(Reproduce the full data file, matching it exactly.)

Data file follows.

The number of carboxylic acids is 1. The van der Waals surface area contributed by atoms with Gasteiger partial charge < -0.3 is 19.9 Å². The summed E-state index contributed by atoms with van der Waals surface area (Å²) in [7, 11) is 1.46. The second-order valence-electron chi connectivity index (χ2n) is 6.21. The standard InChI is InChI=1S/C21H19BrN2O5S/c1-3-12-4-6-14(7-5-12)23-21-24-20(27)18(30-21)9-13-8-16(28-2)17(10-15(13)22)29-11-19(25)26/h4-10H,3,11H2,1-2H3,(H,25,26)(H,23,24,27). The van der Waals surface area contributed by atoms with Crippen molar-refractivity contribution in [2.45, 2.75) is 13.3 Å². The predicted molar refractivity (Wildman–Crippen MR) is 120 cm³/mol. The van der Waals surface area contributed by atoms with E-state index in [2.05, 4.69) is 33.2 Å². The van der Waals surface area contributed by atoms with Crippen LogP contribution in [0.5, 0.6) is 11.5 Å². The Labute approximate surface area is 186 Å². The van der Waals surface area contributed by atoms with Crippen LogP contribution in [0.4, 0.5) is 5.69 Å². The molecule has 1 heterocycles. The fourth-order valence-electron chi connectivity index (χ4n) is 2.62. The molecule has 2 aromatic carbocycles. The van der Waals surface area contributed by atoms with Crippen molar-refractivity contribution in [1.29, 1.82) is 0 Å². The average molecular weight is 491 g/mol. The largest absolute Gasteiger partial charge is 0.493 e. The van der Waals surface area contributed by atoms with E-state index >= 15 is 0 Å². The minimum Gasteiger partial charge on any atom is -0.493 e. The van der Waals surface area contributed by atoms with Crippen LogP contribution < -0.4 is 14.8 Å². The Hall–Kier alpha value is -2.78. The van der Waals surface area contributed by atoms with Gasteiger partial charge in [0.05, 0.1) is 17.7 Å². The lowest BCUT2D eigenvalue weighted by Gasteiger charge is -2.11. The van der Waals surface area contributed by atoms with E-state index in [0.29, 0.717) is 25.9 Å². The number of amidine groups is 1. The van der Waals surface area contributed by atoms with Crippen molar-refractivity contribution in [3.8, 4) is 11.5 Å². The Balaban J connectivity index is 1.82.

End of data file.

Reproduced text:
The number of carboxylic acids is 1. The van der Waals surface area contributed by atoms with Gasteiger partial charge < -0.3 is 19.9 Å². The summed E-state index contributed by atoms with van der Waals surface area (Å²) in [7, 11) is 1.46. The second-order valence-electron chi connectivity index (χ2n) is 6.21. The standard InChI is InChI=1S/C21H19BrN2O5S/c1-3-12-4-6-14(7-5-12)23-21-24-20(27)18(30-21)9-13-8-16(28-2)17(10-15(13)22)29-11-19(25)26/h4-10H,3,11H2,1-2H3,(H,25,26)(H,23,24,27). The van der Waals surface area contributed by atoms with Crippen molar-refractivity contribution in [2.45, 2.75) is 13.3 Å². The predicted molar refractivity (Wildman–Crippen MR) is 120 cm³/mol. The van der Waals surface area contributed by atoms with E-state index in [2.05, 4.69) is 33.2 Å². The van der Waals surface area contributed by atoms with Crippen LogP contribution in [0.5, 0.6) is 11.5 Å². The Labute approximate surface area is 186 Å². The van der Waals surface area contributed by atoms with Crippen LogP contribution in [0.4, 0.5) is 5.69 Å². The molecule has 1 heterocycles. The fourth-order valence-electron chi connectivity index (χ4n) is 2.62. The molecule has 2 aromatic carbocycles. The van der Waals surface area contributed by atoms with Crippen molar-refractivity contribution in [1.29, 1.82) is 0 Å². The average molecular weight is 491 g/mol. The largest absolute Gasteiger partial charge is 0.493 e. The van der Waals surface area contributed by atoms with E-state index >= 15 is 0 Å². The minimum Gasteiger partial charge on any atom is -0.493 e. The van der Waals surface area contributed by atoms with Crippen LogP contribution < -0.4 is 14.8 Å². The Hall–Kier alpha value is -2.78. The van der Waals surface area contributed by atoms with Gasteiger partial charge in [0.05, 0.1) is 17.7 Å². The lowest BCUT2D eigenvalue weighted by Gasteiger charge is -2.11. The van der Waals surface area contributed by atoms with E-state index in [0.29, 0.717) is 25.9 Å². The number of amidine groups is 1. The van der Waals surface area contributed by atoms with Crippen molar-refractivity contribution in [3.8, 4) is 11.5 Å². The Balaban J connectivity index is 1.82.